Pune AAP Parent's Union Protests RTE Amendment By Burning Draft

Pune AAP Parent's Union Protests RTE Amendment By Burning Draft

This amendment, outlined in a recent gazette publication, will affect the admission eligibility of children from economically disadvantaged backgrounds in private and private unaided schools starting from the upcoming 2024-2025 academic session.

Aakash SinghUpdated: Wednesday, April 03, 2024, 04:56 PM IST
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Pune AAP Parent's Union Protests RTE Amendment By Burning Draft |

The Pune unit of the AAP Parent's Union protested against the recent amendment by the Maharashtra education department to the Right to Education (RTE) Act of 2009 by publicly burning the draft of the new amendment.

This amendment, outlined in a recent gazette publication, will affect the admission eligibility of children from economically disadvantaged backgrounds in private and private unaided schools starting from the upcoming 2024-2025 academic session.

The revised rules stipulate that children from economically disadvantaged backgrounds will no longer be eligible for admission to private or private unaided schools if a government school is available within a one-kilometre radius of their residence.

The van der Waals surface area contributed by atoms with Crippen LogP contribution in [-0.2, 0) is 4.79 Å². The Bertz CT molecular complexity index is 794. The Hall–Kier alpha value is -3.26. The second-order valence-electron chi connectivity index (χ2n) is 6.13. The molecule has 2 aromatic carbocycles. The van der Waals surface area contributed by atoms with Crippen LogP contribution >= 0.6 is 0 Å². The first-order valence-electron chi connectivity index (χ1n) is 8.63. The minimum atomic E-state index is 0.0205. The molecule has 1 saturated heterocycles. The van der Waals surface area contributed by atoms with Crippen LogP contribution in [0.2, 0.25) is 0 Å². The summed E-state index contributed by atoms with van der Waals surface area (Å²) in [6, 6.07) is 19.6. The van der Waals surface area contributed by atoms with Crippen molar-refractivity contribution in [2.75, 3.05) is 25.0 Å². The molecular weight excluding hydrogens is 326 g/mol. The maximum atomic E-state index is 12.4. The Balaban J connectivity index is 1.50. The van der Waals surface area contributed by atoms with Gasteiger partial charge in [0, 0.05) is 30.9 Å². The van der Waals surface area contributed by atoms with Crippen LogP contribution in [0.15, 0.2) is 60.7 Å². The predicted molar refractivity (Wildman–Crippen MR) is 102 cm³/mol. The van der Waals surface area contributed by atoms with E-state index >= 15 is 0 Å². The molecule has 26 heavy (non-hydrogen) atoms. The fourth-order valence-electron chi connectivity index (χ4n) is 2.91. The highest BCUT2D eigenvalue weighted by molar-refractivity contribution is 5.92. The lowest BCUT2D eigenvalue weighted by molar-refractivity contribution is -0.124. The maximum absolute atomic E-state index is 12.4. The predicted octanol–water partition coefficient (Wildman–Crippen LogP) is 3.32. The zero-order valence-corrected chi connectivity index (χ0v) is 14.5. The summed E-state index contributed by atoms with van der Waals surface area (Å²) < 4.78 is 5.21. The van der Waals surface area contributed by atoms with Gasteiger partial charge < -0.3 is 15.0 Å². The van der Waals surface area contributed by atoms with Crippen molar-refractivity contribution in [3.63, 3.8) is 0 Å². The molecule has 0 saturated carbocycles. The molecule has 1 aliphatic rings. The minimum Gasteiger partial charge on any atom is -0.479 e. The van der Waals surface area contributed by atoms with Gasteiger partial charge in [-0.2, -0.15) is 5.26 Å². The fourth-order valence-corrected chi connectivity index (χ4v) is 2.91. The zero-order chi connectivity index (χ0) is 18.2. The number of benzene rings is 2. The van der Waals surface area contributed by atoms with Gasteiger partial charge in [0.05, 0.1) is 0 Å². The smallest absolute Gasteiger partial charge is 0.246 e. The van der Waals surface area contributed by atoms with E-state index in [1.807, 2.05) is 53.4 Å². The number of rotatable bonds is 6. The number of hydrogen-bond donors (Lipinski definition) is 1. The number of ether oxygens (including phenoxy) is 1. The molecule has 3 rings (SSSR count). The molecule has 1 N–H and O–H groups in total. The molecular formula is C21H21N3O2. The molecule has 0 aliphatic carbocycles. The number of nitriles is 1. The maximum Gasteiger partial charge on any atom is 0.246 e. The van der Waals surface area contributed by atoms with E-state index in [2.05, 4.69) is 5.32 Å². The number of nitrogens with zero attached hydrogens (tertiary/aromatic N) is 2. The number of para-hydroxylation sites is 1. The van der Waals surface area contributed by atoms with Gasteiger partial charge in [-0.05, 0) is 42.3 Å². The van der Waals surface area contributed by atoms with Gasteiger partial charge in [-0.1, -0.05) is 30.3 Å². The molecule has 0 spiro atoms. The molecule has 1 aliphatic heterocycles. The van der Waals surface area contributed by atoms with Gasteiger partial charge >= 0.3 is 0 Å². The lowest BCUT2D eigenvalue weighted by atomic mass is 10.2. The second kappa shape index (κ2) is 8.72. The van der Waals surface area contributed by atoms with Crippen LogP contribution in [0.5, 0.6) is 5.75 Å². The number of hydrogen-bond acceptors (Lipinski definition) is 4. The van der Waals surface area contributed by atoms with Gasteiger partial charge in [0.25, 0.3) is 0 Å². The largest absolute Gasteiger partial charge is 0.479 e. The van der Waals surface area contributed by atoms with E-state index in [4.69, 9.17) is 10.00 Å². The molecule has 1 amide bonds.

Impact on disadvantaged students

This decision has raised concerns, particularly regarding the potential exclusion of children from slums in Pune city from securing admission to private English schools. In response, under the leadership of the AAP Palak Union, a protest was organised against the changes in the RTE Act at Chafekar Vasti, Ganeshkhind Road, Shivajinagar on Tuesday.

The union emphasised the importance of quality and affordable education for all children, with the government taking responsibility for it. They urged the government to prioritise improving the quality of English education in aided and government schools, which would encourage parents to consider sending their children there. Parents, represented by individuals like Shrikant Bhise, expressed concern over potential discrimination against their children in government schools compared to those attending well-funded private English schools.

"The amendment has also impacted the availability of seats, with the inclusion of government-aided schools resulting in a reported 77,000 available seats. However, out of these, 62,000 seats were already vacant annually, indicating previous rejection by parents. Although promises of reservation are being made, concerns remain about whether economically disadvantaged children will truly gain admission to private schools," it added.

Furthermore, significant alterations have been made regarding the reimbursement of costs incurred by unaided schools selected under the RTE Act. The new rule states that local authorities will no longer be obligated to reimburse these schools for expenses associated with providing education to economically disadvantaged students.

Previously, the RTE Act mandated that all unaided and private schools reserve 25% of their seats for children from economically backward sections up to the 8th standard. This provision ensured free and compulsory education for children aged 6 to 14 years, with the government reimbursing tuition fees to private schools for these students.

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